“I think we had to do that to insure the scholarships went on,” McGinness said. “We had to tighten up someplace. … [Grade point average] is usually the way to gauge those.”
Meanwhile, there is a likelihood that the Washoe County School District will have rough going for the next two years in building new schools to meet the county’s rapid growth.
Unlike the state’s university system, local school districts have no call on the state’s capital-improvement funds. With a decline in the growth of the prison population, Siegel says, “The university has the capital improvement budget almost to themselves.”
That leaves the counties to fend for themselves. And Washoe County has a particular problem—it’s the only county in the state that state legislators haven’t provided with a special funding mechanism for school construction. Clark County, for instance, has been allowed to use a portion of room taxes and the real-estate transfer tax for building schools. The small counties have developer-impact fees. That allows those counties to avoid relying solely on property owners for school construction funds, which is what Washoe must do.
“All we have are voter-approved bond issues, [with] the debt retirement … from property taxes,” said Washoe County School District spokesperson Steve Mulvenon.
To tie things together neatly, a property-tax freeze enacted by the Legislature will reduce what school construction money Washoe County does have.
“We were [hurt by the freeze], but we don’t know the extent of it yet,” Mulvenon said. “I mean, whether it’s 2 million or 20 million or 200 million, until we get some definitive information from the county [tax] assessor, we don’t know. It’s going to have an impact, and the impact’s going to be negative. It’s just that the magnitude of it is unclear. And we don’t want to cry wolf until we know for sure. But it’s not good.”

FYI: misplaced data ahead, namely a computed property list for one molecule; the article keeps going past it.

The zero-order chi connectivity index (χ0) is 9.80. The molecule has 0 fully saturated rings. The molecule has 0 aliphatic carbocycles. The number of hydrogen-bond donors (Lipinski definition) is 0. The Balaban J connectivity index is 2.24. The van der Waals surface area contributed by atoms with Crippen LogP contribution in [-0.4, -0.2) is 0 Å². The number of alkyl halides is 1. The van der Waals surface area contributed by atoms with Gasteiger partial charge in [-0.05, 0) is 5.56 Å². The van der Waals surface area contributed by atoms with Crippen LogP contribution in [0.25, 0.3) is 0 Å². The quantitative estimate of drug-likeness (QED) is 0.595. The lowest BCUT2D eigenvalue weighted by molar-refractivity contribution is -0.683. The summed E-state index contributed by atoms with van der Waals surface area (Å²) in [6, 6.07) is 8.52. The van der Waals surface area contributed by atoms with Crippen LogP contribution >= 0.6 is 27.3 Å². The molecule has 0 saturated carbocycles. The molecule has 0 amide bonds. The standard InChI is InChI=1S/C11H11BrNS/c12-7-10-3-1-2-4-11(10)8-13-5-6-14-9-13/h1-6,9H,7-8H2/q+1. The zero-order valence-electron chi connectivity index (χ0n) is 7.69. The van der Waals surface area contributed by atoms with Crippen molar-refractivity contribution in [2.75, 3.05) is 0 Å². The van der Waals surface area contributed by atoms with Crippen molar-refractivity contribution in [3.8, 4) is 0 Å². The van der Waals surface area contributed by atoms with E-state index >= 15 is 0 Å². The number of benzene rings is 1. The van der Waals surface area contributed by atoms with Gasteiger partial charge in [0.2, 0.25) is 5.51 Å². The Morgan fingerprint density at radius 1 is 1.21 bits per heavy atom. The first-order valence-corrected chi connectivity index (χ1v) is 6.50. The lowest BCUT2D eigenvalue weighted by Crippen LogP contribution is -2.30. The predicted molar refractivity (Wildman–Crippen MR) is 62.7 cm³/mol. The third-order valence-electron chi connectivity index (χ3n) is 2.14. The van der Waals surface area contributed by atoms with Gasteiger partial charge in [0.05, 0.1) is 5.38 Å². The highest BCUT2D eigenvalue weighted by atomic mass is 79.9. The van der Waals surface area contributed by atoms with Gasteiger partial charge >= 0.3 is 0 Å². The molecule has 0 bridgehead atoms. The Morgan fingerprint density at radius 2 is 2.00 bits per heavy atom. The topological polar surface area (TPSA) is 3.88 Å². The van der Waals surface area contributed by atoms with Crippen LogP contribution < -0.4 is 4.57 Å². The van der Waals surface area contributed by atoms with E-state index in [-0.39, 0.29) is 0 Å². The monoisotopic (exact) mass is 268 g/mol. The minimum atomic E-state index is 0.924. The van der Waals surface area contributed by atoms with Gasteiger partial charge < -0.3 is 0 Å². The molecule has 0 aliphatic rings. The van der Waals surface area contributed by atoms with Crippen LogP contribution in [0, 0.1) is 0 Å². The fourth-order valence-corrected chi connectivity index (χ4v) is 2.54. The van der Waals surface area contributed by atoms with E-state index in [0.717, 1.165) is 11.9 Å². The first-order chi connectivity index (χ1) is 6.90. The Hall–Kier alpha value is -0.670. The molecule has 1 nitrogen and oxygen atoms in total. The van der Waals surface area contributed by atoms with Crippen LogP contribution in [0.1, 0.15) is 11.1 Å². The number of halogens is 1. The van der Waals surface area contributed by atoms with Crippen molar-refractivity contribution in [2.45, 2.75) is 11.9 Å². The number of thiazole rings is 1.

The Legislature didn’t provide Washoe County with authority for a non-property tax mechanism such as other counties have to make up the lost funds, but then the district didn’t seek one.
In March, the school district produced a study saying it could lose $1.7 million under a then-undefined tax freeze during the first year of the biennium (Nevada’s Legislature must budget in two-year spans).
All this is happening at a time when the school district is experiencing some astonishing cost increases. During the legislative session, school district financial officer Gary Kraemer said construction estimates for the Cold Springs Middle School and Sepurvela Elementary School rose 40 percent in only 18 months.
Washoe County has been planning to build three new elementary schools and a middle school in the next two years.
Siegel also said the Legislature ended with school districts less able to compete for teachers than the university system. He says, “We go out of this Legislature, I think, with K to 12 significantly more challenged than is higher ed in terms of keeping up with enrollment. And also K to 12 has the ‘No Child Left Behind’ demands that higher ed doesn’t have.”